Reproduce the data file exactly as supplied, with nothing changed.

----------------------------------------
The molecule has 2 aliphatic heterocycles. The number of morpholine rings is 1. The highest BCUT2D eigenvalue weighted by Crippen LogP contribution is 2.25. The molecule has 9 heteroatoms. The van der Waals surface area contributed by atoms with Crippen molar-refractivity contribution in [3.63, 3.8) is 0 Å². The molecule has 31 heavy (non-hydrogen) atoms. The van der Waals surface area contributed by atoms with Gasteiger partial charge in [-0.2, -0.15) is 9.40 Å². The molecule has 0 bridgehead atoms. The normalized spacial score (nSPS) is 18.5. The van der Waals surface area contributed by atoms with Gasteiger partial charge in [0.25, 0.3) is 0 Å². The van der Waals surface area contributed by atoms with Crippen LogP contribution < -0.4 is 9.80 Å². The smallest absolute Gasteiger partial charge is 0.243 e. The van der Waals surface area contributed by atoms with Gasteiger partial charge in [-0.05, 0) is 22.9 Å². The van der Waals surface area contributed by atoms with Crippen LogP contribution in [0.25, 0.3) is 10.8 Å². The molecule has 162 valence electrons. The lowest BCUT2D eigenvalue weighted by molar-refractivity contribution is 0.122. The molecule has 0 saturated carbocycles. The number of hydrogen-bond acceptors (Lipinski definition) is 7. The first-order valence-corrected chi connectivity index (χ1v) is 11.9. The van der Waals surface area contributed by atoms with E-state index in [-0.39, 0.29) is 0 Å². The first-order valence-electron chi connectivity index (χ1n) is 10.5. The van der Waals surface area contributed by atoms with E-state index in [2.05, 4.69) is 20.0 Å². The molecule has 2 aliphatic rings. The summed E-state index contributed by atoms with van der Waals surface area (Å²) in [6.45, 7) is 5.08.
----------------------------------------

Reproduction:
The molecule has 2 aliphatic heterocycles. The number of morpholine rings is 1. The highest BCUT2D eigenvalue weighted by Crippen LogP contribution is 2.25. The molecule has 9 heteroatoms. The van der Waals surface area contributed by atoms with Crippen molar-refractivity contribution in [3.63, 3.8) is 0 Å². The molecule has 31 heavy (non-hydrogen) atoms. The van der Waals surface area contributed by atoms with Gasteiger partial charge in [-0.2, -0.15) is 9.40 Å². The molecule has 0 bridgehead atoms. The normalized spacial score (nSPS) is 18.5. The van der Waals surface area contributed by atoms with Gasteiger partial charge in [0.25, 0.3) is 0 Å². The van der Waals surface area contributed by atoms with Crippen LogP contribution < -0.4 is 9.80 Å². The smallest absolute Gasteiger partial charge is 0.243 e. The van der Waals surface area contributed by atoms with Gasteiger partial charge in [-0.05, 0) is 22.9 Å². The van der Waals surface area contributed by atoms with Crippen LogP contribution in [0.25, 0.3) is 10.8 Å². The molecule has 162 valence electrons. The lowest BCUT2D eigenvalue weighted by molar-refractivity contribution is 0.122. The molecule has 0 saturated carbocycles. The number of hydrogen-bond acceptors (Lipinski definition) is 7. The first-order valence-corrected chi connectivity index (χ1v) is 11.9. The van der Waals surface area contributed by atoms with E-state index in [-0.39, 0.29) is 0 Å². The first-order valence-electron chi connectivity index (χ1n) is 10.5. The van der Waals surface area contributed by atoms with E-state index in [2.05, 4.69) is 20.0 Å². The molecule has 2 aliphatic rings. The summed E-state index contributed by atoms with van der Waals surface area (Å²) in [6.45, 7) is 5.08.